Updated October 30, 2020 - 8:27 pm
As 81-year-old Delma Brown scooted her walker out of Pearson Community Center as part of the final cohort of Nevadans to vote early in the 2020 general election, she was asked what motivated her to cast her ballot.
“To get out of the house,” Brown said, the deadpan line eliciting a laugh from her daughter, Claudia Buford, who also voted Friday. “They don’t let old people out any more.”
With the COVID-19 pandemic raging on, Buford said her mother, a retired North Las Vegas schoolteacher and longtime poll worker, has only left the house twice since March.
“And both were good reasons: a flu shot and to vote,” Buford said. “It’s important, right?”
“All elections are important,” Brown said.
The mother-daughter pair was among the 31,000 Clark County residents to have voted early on Friday as of 5:40 p.m. This incomplete total is already the largest one-day turnout posted by the county in the 2020 early voting period. The polls closed at 8 p.m., but anyone already lined up to vote was allowed to cast a ballot, regardless of the hour.
Friday’s partial results brought Clark County’s early voting total to more than 373,000. As of 3:47 p.m., at least 515,000 Nevadans voted early in person.
In 2016, about 489,000 Clark County residents and 702,000 total Nevadans voted early.
However, after factoring in this year’s record-smashing mail ballot turnout, the overall turnout was a little more than 1.05 million voters as of Friday afternoon.
Final statewide totals for mail ballots and in-person early voting were not available before print deadline on Friday, but Nevada could eclipse the overall turnout in the 2016 general election — a little more than 1.1 million — before polls open on Election Day.
Scene from the polls
The final wave of early voters faced some lines in Clark County, though it appears no voting site matched the three-plus hour waits faced at some places during the first day of early voting on Oct. 17.
The Galleria at Sunset remained one of the county’s hottest spots, with waits of around an hour. Smaller community center locations, such as Pearson, had no wait at all.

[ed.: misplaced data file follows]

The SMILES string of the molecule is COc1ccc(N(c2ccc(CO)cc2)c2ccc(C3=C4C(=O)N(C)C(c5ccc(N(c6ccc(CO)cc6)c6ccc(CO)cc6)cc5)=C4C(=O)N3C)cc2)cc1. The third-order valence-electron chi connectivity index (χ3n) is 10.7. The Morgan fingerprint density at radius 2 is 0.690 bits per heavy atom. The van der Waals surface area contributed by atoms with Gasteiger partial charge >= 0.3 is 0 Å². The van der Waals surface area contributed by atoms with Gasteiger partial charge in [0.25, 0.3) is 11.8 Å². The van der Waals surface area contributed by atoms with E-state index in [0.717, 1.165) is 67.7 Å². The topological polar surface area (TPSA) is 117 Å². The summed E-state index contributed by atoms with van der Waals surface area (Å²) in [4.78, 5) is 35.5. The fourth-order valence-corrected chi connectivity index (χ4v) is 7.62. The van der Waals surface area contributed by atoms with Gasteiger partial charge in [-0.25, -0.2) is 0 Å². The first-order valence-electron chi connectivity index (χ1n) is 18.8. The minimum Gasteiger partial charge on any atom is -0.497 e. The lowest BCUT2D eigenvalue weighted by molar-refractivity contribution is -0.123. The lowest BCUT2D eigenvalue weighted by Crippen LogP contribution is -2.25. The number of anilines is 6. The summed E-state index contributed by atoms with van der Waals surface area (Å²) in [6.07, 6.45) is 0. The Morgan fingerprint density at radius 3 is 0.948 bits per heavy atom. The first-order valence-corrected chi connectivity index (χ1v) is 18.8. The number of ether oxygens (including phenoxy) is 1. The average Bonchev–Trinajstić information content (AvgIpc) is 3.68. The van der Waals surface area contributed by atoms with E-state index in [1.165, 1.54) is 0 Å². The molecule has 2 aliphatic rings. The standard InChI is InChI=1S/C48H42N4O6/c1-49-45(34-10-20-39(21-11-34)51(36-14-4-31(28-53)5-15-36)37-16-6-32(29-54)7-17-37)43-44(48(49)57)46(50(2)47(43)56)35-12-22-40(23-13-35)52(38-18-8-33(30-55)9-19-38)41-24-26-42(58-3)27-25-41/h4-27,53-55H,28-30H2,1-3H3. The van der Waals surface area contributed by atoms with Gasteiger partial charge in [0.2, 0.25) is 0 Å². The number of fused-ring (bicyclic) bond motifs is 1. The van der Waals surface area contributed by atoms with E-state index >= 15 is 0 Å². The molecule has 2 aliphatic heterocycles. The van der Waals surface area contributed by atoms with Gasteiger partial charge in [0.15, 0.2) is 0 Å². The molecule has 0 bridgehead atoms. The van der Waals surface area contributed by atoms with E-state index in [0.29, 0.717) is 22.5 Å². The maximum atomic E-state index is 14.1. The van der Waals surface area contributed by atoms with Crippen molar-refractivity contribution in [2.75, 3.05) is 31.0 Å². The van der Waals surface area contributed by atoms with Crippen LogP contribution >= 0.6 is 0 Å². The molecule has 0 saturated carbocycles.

The Williams family — Mike, Shamial and son, Anson, all of Las Vegas — waited only a few minutes to cast their ballots side-by-side at Pearson just after the center opened at 9 a.m.
Marva Putnam, of Las Vegas, said the weather contributed to her Friday afternoon decision to head to another busy spot, Mountain Crest Recreation Center.
“I was not going to send it in the mail,” she said. “I normally vote on Election Day, but it’s a beautiful day and my husband was just here, so I thought I’d come out.”
At the Silver Springs Recreation Center in Henderson, Chris Lorenzo said all elections are important, as the country is facing and often faces challenging times.
“I recommend everyone vote — just, whoever you’re representing, make sure they’re representing your agenda,” he said. “What you think would help you and benefit you.”
Some voters at the East Las Vegas Community skipped the modest 15-minute wait in favor of curbside ballot drop off just after 5 p.m.
Jodie Stembridge, 60, of Henderson, was among the dozens who stood in line for the last hour of early voting at Heritage Senior Center.
“I’ve always voted in person,” she said. “This is my place to vote.”
Stembridge was also carrying her son’s mail-in ballot to drop off. Her sights were set on the presidential race, and she planned to vote for Trump, she said.
Thursday was the first time voting in Nevada for former Southern California residents Stephanie Schulz, 57, and son Tanner, 22.
“We didn’t want to go through all the mail-in ballot trouble,” Stephanie Schulz said. “Although in-person is definitely more convenient.”
“Between all the fraud, we just want to make sure our votes 100 percent count,” Tanner Schulz said.
An election polling place worker said the line at Heritage briefly extended to an hour wait, but for most of the day voters experienced a 20-minute line that moved quickly around the corner and into the building.
Democrats out in force
Democratic leaders and volunteers were prevalent throughout the Las Vegas area.
The volunteers, wearing blue T-shirts, thanked those leaving Pearson, East Las Vegas and other voting centers and asked them to urge three friends to do the same.
Sen. Jacky Rosen held a digital event, and Rep. Susie Lee appeared in person with Doug Emhoff, husband of Democratic vice presidential candidate and Sen. Kamala Harris of California.
Democratic National Committee Chair Tom Perez also appeared at two Las Vegas events.